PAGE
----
The motivation behind OSPREY Village Thrift (formerly Heart to Home Thrift) in Ridgeland is a personal one for Susan Doubles, one of the founders and driving force behind the shop. “I am a parent of a beautiful 44-year-old mentally challenged daughter, Ericha” Doubles said. The profits from the thrift are funding the development of the Osprey Village community, designed as an intergenerational pocket community where mentally challenged adults will live independently alongside other residents.
“I want to see Ericha living with a sense of stability and security—living a life that most have the opportunity to live: to work, to have a home, go on vacation, have a normal life,” Doubles said. Opened in 2011, the thrift has generated income sufficient to purchase land and break ground this summer on phase one of the community that will benefit this group of individuals. “I want to be there when Ericha is in her Osprey Village home, when her four siblings come home for dinner, when we go to Ericha’s house for dinner.”
The local Lowcountry’s list of thrift shops is a relatively long one for an area of its size. Our frugal founding fathers would likely give area non-profits a pat on the back for their imaginatively-driven, repurposing, philanthropic endeavors. Map your route and set sail on a thrifting journey, for the treasures abound.
Thrift Shop Listing
546 Willi a.m. Hilton Parkway
Hilton Head Island
HOURS: Monday, Wednesday, Thursday, Friday 1 p.m.-4 p.m.; Saturday 9:15 a.m.-12:15 p.m.
10876-B Jacob Smart Boulevard
HOURS: Tuesday through Saturday 10 a.m.-4:30 p.m.
77 Pritchard Street
HOURS: Wednesdays and Saturdays 10 a.m.-1 p.m.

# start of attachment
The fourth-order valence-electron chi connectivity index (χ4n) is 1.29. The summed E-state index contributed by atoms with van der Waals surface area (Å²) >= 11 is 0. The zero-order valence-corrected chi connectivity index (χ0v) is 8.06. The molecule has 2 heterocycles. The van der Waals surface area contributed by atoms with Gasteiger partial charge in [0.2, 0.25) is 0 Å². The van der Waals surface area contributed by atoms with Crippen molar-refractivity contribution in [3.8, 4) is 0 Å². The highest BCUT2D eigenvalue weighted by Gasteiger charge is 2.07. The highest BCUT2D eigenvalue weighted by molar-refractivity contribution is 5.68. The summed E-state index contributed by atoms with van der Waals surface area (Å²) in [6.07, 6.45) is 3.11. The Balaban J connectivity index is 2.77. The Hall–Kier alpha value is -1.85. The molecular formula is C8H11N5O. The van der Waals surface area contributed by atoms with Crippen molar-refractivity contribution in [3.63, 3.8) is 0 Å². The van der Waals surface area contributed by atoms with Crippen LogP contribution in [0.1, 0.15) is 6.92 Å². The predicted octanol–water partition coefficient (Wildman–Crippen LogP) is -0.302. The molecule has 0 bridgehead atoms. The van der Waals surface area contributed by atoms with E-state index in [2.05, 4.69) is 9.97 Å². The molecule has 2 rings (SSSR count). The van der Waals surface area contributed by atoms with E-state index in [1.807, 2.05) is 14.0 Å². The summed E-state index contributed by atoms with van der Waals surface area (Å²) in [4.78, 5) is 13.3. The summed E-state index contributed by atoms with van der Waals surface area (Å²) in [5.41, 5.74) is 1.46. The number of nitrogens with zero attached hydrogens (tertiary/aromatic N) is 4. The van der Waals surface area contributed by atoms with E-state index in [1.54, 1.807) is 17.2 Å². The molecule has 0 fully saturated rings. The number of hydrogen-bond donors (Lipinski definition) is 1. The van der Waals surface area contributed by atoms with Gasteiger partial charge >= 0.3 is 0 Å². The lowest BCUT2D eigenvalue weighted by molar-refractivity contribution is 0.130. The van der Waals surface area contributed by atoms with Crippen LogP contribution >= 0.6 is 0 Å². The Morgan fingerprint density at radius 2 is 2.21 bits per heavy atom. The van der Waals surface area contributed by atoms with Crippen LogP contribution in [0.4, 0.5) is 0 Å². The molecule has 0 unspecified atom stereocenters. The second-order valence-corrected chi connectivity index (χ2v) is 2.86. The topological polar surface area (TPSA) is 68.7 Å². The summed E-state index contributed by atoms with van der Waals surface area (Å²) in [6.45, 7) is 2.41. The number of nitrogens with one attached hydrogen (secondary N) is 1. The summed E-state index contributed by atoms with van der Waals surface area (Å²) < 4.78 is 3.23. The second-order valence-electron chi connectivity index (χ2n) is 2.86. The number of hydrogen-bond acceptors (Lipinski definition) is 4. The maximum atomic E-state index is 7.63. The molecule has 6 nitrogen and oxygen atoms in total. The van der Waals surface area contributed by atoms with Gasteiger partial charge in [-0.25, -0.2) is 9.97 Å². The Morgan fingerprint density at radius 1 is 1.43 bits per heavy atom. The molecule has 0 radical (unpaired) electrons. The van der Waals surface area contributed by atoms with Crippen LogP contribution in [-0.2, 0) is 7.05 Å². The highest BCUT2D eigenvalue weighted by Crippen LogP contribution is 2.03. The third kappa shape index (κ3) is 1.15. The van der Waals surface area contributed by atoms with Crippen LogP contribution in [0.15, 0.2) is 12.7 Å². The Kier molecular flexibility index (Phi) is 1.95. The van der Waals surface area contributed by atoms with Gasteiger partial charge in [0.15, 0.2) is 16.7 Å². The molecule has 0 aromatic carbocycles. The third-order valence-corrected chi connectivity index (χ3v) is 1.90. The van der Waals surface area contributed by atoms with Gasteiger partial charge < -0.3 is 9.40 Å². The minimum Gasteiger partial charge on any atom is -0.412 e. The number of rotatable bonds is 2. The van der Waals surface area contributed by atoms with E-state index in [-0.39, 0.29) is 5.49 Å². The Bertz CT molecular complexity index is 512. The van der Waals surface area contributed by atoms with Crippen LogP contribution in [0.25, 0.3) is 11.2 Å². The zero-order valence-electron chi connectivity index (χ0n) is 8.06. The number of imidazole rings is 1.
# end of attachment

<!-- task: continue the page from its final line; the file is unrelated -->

Cancer Thrift of the Lowcountry
1 Sherington Drive, Suite D, Bluffton
HOURS: Mon through Sat 10 a.m.-5 p.m.; Sun 12 p.m.-5 p.m.
53 Persimmons Street, #103, Bluffton
HOURS: Tuesdays 10 a.m.-7 p.m.; Wednesday through Friday 10 a.m.-4 p.m.; Saturday 10 a.m.-1 p.m.
95 Mathews Drive, Suite C1
Hilton Head Island, SC 29926
509 Island West Park, Bluffton
HOURS: 9 a.m.-9 p.m. Mon through Sat; Sun 12 p.m.-7 p.m.
Habitat for Humanity ReStore
1223 May River Road
HOURS: Mon through Fri 9 a.m.-5 p.m.; Sat 10 a.m.-2 p.m.
Hospice Community Thrift
3 Mathews Court, Suite A, Hilton Head Island
HOURS: Monday, Tuesday, Wednesday, Friday 10 a.m.-4 p.m.; Thursday 12 p.m.-4 p.m.; Saturday 10 a.m.-3 p.m.
The Litter Box Thrift Store
46 Old Wild Horse Road, Hilton Head Island
HOURS: Monday through Saturday 10 a.m.-4 p.m.
Off Island Thrift and Cancer Awareness
4375 Bluffton Parkway, Bluffton
(843) 815-SAVE (7283)
4377 Bluffton Parkway, Bluffton
18 Plantation Park Drive,, Bluffton
Crazy Beach Boutique
4373 Bluffton Parkway, Bluffton
HOURS for the 4 shops: Tuesday through Friday 10 a.m.-5:30 p.m.; Saturday 10 a.m.-4 p.m.
OSPREY Village Thrift
2797 N Okatie Highway, Ridgeland
HOURS: Monday through Saturday 10 a.m.-5 p.m.
Palmetto Animal League (P.A.L.) Thrift
1 Sherington Drive, Suite B, Bluffton
HOURS: Monday through Saturday 10 a.m.-5 p.m.
Salvation Army Family Store
1316 A Fording Island Road, Bluffton
HOURS: Monday through Saturday 9 a.m.-5 p.m.
St. Francis Thrift Shop
6 Southwood Park Drive, Suite A, Hilton Head Island
HOURS: Tues through Fri 10 a.m.-4 p.m.; Sat 10 a.m.-3 p.m.
St. Luke’s Church Mouse Thrift Shop
78 Arrow Road, Suite G, Hilton Head Island
HOURS: Tuesday, Wednesday, Friday, Saturday 10 a.m.-3 p.m.; Thursday 1 p.m.-6 p.m.